14 x 11 inches | 80 pages, 50 duotone images | Clothbound | 978-1-59711-225-3 | Fall 2012 | Designed by And Smith, LLC
In September 2011 Barney Kulok was granted special permission to create photographs at the construction site of Louis I. Kahnʼs Four Freedoms Park in New York City, commissioned in 1970 as a memorial to Franklin D. Roosevelt. The last design Kahn completed before his untimely death in 1974, Four Freedoms Park became widely regarded as one of the great unbuilt masterpieces of twentieth-century architecture. Almost forty years after having been commissioned, it is finally being completed this year, as originally intended.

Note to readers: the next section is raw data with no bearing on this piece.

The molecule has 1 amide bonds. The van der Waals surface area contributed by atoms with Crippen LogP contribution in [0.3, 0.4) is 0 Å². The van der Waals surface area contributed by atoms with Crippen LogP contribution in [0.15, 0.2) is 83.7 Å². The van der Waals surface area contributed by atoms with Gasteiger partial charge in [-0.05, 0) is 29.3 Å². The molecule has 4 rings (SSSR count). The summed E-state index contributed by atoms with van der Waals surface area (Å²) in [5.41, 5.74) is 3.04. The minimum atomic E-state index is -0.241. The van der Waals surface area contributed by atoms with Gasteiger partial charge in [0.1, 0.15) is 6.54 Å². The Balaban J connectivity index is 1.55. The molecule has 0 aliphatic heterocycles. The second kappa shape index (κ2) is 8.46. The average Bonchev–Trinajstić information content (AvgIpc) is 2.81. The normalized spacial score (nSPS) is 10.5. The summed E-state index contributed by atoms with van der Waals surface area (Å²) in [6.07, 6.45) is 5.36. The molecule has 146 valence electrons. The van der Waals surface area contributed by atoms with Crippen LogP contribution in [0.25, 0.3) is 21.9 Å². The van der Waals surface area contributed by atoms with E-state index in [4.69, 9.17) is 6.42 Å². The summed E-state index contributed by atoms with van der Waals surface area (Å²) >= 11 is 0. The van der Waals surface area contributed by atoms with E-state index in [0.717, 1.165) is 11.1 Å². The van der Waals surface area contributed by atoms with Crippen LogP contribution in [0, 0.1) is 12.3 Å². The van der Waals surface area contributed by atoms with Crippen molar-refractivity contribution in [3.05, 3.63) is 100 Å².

Kulokʼs black-and-white photographs function as a meditation on the materiality and formal underpinnings of Kahnʼs theories. More than that, they are a statement about the value of carefully measured photographic seeing at a time when the instant digital photo and its accompanying host of nostalgic filters has become the common currency of the medium. Building is at once a historical record and a multilayered visual investigation of form and the subtleties of texture—elements that were of fundamental importance to Kahnʼs phenomenal achievements. As architect Steven Holl writes, “Kulokʼs photographs free the subject matter from a literal interpretation of the site. They stand as ʻEquivalentsʼ to the words about material, light, and shadow that Louis Kahn often spoke.”